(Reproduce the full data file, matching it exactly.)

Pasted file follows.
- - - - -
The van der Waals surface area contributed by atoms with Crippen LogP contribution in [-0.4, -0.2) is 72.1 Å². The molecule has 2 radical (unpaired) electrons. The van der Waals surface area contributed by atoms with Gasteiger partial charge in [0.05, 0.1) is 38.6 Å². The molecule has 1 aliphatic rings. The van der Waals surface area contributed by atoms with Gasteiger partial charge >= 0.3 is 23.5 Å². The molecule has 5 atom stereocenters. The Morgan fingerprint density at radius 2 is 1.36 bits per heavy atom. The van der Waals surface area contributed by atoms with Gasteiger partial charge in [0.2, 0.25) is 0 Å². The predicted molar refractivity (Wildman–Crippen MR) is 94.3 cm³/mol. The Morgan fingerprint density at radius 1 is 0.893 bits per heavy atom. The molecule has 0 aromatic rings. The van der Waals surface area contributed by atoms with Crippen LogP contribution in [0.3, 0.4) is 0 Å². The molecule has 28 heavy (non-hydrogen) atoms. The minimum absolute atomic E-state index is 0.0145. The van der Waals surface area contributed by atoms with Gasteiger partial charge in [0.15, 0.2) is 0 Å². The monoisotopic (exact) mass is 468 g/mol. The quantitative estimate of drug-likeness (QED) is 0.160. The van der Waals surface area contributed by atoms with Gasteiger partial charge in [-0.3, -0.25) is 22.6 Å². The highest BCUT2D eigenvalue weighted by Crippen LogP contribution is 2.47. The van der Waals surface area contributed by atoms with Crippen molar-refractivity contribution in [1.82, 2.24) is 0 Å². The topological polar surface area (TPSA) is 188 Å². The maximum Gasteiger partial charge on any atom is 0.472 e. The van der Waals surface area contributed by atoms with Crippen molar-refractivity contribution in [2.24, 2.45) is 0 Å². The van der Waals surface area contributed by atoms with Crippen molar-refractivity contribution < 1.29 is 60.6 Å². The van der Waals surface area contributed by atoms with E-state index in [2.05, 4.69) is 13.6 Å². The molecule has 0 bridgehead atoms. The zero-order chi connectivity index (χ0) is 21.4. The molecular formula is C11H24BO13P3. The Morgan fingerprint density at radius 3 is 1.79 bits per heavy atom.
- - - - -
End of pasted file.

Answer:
The van der Waals surface area contributed by atoms with Crippen LogP contribution in [-0.4, -0.2) is 72.1 Å². The molecule has 2 radical (unpaired) electrons. The van der Waals surface area contributed by atoms with Gasteiger partial charge in [0.05, 0.1) is 38.6 Å². The molecule has 1 aliphatic rings. The van der Waals surface area contributed by atoms with Gasteiger partial charge >= 0.3 is 23.5 Å². The molecule has 5 atom stereocenters. The Morgan fingerprint density at radius 2 is 1.36 bits per heavy atom. The van der Waals surface area contributed by atoms with Gasteiger partial charge in [0.2, 0.25) is 0 Å². The predicted molar refractivity (Wildman–Crippen MR) is 94.3 cm³/mol. The Morgan fingerprint density at radius 1 is 0.893 bits per heavy atom. The molecule has 0 aromatic rings. The van der Waals surface area contributed by atoms with Crippen LogP contribution in [0.3, 0.4) is 0 Å². The molecule has 28 heavy (non-hydrogen) atoms. The minimum absolute atomic E-state index is 0.0145. The van der Waals surface area contributed by atoms with Gasteiger partial charge in [0.15, 0.2) is 0 Å². The monoisotopic (exact) mass is 468 g/mol. The quantitative estimate of drug-likeness (QED) is 0.160. The van der Waals surface area contributed by atoms with Gasteiger partial charge in [-0.3, -0.25) is 22.6 Å². The highest BCUT2D eigenvalue weighted by Crippen LogP contribution is 2.47. The van der Waals surface area contributed by atoms with Crippen molar-refractivity contribution in [1.82, 2.24) is 0 Å². The topological polar surface area (TPSA) is 188 Å². The maximum Gasteiger partial charge on any atom is 0.472 e. The van der Waals surface area contributed by atoms with Crippen molar-refractivity contribution in [2.24, 2.45) is 0 Å². The van der Waals surface area contributed by atoms with Crippen molar-refractivity contribution < 1.29 is 60.6 Å². The van der Waals surface area contributed by atoms with E-state index in [2.05, 4.69) is 13.6 Å². The molecule has 0 bridgehead atoms. The zero-order chi connectivity index (χ0) is 21.4. The molecular formula is C11H24BO13P3. The Morgan fingerprint density at radius 3 is 1.79 bits per heavy atom.